Thursday, April 2, 2015

Celebrate Poetry This Month!

Image result for national poetry month

It's National Poetry month. This time of celebrating poetry and poets rolls around every April and I am always happy to recognize it. So many people shy away from both reading and writing poetry. It's a shame as there is pleasure in doing both. 

One of the things I particularly like about a book of poetry is that it's not a one-time read like many novels. Instead, leave it on your bedside table or by your favorite chair and pick it up now and then and read the book again. I find more in a poem every time I read it. 

The reason I asked my poet friend, Roy Beckemeyer, to do a few guest posts here is to stir up some interest in reading, and writing, poetry. Roy writes wonderful poetry and he's a fine teacher for the uninitiated, as well. 

I have featured a poem from another poet friend, Ronda Miller, in an earlier post. I must ask Ronda to consider doing a guest post here, too. Her poem, Moonstain, left a deep impression on me.

Many years ago, when I was in college, I helped in a fifth grade class in a campus lab elementary school as part of my Junior Partiicpation requirement. The classroom teacher gave me some responsibilites with the class and graded me on how I performed. In November, she told me I would be taking over the Language Arts class for a few days and she suggested I work with the students in some creative writing aimed at the Thanksgiving holiday. The writer in me came to the surface, even though I wasn't writing at the time. We wrote a class poem about Thanksgivng. The kids moved from Oh no! to That was fun. I wish I had saved the poem but I didn't. I had no idea in 1959 that I'd like to have it in hand when writing a blog. more than 50 years later! I didn't know a lot about poetry but I winged it and the project turned out well.

It's the same now. I've never had formal training in writing poetry--have never taken a class. But I've read a few articles and books on the subject and I've tried my hand at writing poems. Some of the results were pretty awful but some turned out quite alright.

Anyone can write a poem that comes from the heart. It may not be perfect in a professional poet's view, but if it pleases you, so be it. For the beginning poet, free verse seems to work best. I don't try most of the many forms of poetry because I don't know enough about them, but free verse is one I can tackle and I bet you can, too.

This is a poem I wrote after I accidentally knocked one of my husband's pottery collection pots off a pedestal. I felt bad that it had happened and the poem came from that. I rather liked it and enterd it in my state authors annual contest. The judge wrote notes all over the paper that had me mystified at first, then sent me into laughter. She thought that the pot signified my marriage, that I was getting a divorce and/or the victime of spousal abuse. Believe me, nothing is farther from the truth but it shows how some interpret the poetry they read. Here's the poem. See if you can figure out how she came to that conclusion. So many poems are metaphorical and she must have been thinking on those lines. This one was just plain fact!


                                                His treasured pot—art piece
                                                bought in a gallery on a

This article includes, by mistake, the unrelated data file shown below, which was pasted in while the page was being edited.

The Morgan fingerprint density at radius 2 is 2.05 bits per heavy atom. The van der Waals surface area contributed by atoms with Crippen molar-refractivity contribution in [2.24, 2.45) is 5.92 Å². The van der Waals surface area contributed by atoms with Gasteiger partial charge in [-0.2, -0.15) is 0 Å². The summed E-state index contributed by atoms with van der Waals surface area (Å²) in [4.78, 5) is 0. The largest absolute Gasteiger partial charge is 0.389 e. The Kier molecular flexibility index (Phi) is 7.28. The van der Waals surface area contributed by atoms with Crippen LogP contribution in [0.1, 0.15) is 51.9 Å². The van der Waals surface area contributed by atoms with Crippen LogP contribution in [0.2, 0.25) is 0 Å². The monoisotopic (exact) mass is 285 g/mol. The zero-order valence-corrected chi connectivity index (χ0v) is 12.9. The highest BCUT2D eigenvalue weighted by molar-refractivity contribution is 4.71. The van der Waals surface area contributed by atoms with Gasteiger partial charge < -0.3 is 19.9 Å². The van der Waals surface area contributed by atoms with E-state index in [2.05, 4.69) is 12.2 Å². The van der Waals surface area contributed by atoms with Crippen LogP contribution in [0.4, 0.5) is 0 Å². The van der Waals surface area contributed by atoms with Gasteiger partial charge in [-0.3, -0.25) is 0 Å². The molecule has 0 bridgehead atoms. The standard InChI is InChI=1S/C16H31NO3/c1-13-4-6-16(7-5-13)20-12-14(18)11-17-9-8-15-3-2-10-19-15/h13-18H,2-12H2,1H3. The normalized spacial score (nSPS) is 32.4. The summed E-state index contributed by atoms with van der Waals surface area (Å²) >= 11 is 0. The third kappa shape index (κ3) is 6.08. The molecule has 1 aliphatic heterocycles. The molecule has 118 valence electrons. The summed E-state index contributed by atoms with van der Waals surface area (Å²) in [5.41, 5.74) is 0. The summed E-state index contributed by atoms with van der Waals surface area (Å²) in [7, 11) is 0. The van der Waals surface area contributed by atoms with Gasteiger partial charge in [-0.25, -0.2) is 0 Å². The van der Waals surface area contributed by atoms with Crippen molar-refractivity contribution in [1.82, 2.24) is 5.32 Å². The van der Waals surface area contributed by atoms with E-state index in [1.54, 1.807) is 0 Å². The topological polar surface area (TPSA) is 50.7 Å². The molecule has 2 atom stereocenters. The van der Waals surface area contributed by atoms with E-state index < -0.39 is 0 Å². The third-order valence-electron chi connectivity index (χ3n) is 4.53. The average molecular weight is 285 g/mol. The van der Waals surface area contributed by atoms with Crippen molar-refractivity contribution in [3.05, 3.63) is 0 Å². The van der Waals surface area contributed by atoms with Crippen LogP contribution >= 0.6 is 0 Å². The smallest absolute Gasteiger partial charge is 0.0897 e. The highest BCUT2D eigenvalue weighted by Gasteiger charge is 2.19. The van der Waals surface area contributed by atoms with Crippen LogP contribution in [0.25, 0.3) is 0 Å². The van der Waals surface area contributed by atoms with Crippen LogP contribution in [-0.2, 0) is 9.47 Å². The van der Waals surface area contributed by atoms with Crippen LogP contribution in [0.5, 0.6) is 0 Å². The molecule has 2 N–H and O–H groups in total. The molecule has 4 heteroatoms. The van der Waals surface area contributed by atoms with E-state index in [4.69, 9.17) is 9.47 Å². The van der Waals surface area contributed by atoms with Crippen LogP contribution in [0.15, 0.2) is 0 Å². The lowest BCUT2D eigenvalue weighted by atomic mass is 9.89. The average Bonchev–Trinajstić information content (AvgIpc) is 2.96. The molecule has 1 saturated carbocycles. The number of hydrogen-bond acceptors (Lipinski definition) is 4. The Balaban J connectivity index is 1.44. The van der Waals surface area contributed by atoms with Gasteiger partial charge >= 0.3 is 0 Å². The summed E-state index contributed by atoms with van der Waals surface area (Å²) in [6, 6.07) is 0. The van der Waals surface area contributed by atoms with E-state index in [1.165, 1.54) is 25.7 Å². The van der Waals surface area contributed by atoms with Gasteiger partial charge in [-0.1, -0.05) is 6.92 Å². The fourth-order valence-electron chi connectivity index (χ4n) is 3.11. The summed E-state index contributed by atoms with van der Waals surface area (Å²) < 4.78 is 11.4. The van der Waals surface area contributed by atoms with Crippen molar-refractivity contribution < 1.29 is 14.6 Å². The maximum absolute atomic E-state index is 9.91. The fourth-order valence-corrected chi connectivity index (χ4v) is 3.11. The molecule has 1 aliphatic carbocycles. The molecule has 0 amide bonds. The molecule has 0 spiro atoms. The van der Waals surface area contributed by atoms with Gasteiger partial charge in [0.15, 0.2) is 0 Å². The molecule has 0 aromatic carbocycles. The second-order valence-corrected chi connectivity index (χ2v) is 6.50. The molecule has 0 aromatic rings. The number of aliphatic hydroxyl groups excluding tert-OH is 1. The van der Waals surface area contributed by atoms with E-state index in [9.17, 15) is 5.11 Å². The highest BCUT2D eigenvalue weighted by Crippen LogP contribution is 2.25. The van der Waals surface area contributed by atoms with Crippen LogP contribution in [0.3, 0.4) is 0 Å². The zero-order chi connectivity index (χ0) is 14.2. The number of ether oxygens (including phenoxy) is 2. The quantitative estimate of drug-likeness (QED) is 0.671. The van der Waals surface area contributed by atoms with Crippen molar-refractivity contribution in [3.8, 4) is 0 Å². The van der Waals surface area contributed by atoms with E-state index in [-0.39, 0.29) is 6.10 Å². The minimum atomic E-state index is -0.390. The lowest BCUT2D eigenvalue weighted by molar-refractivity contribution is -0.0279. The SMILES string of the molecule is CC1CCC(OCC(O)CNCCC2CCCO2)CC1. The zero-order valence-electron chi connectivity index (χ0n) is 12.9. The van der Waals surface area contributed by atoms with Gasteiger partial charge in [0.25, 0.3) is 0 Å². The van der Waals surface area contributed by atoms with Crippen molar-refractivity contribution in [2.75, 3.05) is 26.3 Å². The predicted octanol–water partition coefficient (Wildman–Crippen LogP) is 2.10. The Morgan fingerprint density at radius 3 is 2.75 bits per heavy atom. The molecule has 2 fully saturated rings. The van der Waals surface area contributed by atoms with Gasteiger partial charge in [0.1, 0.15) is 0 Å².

warm winter day in Texas,
                                                one more for his growing collection--
                                                now in shards, the tall pedestal on
                                                which it posed still teetering,
                                                while my heart stops, then beats,
                                                erratic but pumping life’s blood.

                                                I kneel and gather the small pieces,
                                                place them inside one larger chunk,
                                                still rocking after its shattering fall.
                                                A sob catches in my throat.
                                                I barely brushed the pedestal with the
                                                empty laundry basket in my hand,
                                                an accident. Will he forgive me?
                                                Nearly five decades together, so
                                                he surely loves me more than this
                                                one hand-done piece. He has others.

                                               I want to remind him that he
                                               once broke my favorite crystal pitcher,
                                              Waterford that is made no more.
                                              I want to bring it up, but I won’t.
                                              I will say I’m sorry, and be sincere,
                                              and he will forgive, but will he forget?
                                             My hand slides across the pedestal’s cold
                                              marble top. What will rest there next?

                                                                            ---Nancy Julien Kopp 2011

1 comment:

  1. What people read between the lines probably tells you a lot about where they are coming from, too!